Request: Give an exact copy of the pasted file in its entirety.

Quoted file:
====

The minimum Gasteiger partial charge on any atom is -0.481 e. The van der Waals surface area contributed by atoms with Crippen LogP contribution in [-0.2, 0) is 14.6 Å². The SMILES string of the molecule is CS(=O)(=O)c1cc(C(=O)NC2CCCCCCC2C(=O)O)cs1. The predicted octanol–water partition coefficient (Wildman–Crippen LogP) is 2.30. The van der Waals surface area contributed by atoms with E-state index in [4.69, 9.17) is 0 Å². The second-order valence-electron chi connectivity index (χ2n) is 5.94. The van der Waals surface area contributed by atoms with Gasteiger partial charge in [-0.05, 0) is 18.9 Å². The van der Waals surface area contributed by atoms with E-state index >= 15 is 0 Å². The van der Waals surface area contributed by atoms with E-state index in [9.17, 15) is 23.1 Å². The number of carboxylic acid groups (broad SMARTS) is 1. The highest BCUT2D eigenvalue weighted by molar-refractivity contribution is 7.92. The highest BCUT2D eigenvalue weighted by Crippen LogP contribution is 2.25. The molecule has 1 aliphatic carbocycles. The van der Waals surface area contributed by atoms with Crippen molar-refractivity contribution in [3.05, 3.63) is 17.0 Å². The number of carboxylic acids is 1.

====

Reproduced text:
The minimum Gasteiger partial charge on any atom is -0.481 e. The van der Waals surface area contributed by atoms with Crippen LogP contribution in [-0.2, 0) is 14.6 Å². The SMILES string of the molecule is CS(=O)(=O)c1cc(C(=O)NC2CCCCCCC2C(=O)O)cs1. The predicted octanol–water partition coefficient (Wildman–Crippen LogP) is 2.30. The van der Waals surface area contributed by atoms with E-state index in [4.69, 9.17) is 0 Å². The second-order valence-electron chi connectivity index (χ2n) is 5.94. The van der Waals surface area contributed by atoms with Gasteiger partial charge in [-0.05, 0) is 18.9 Å². The van der Waals surface area contributed by atoms with E-state index >= 15 is 0 Å². The van der Waals surface area contributed by atoms with E-state index in [9.17, 15) is 23.1 Å². The number of carboxylic acid groups (broad SMARTS) is 1. The highest BCUT2D eigenvalue weighted by molar-refractivity contribution is 7.92. The highest BCUT2D eigenvalue weighted by Crippen LogP contribution is 2.25. The molecule has 1 aliphatic carbocycles. The van der Waals surface area contributed by atoms with Crippen molar-refractivity contribution in [3.05, 3.63) is 17.0 Å². The number of carboxylic acids is 1.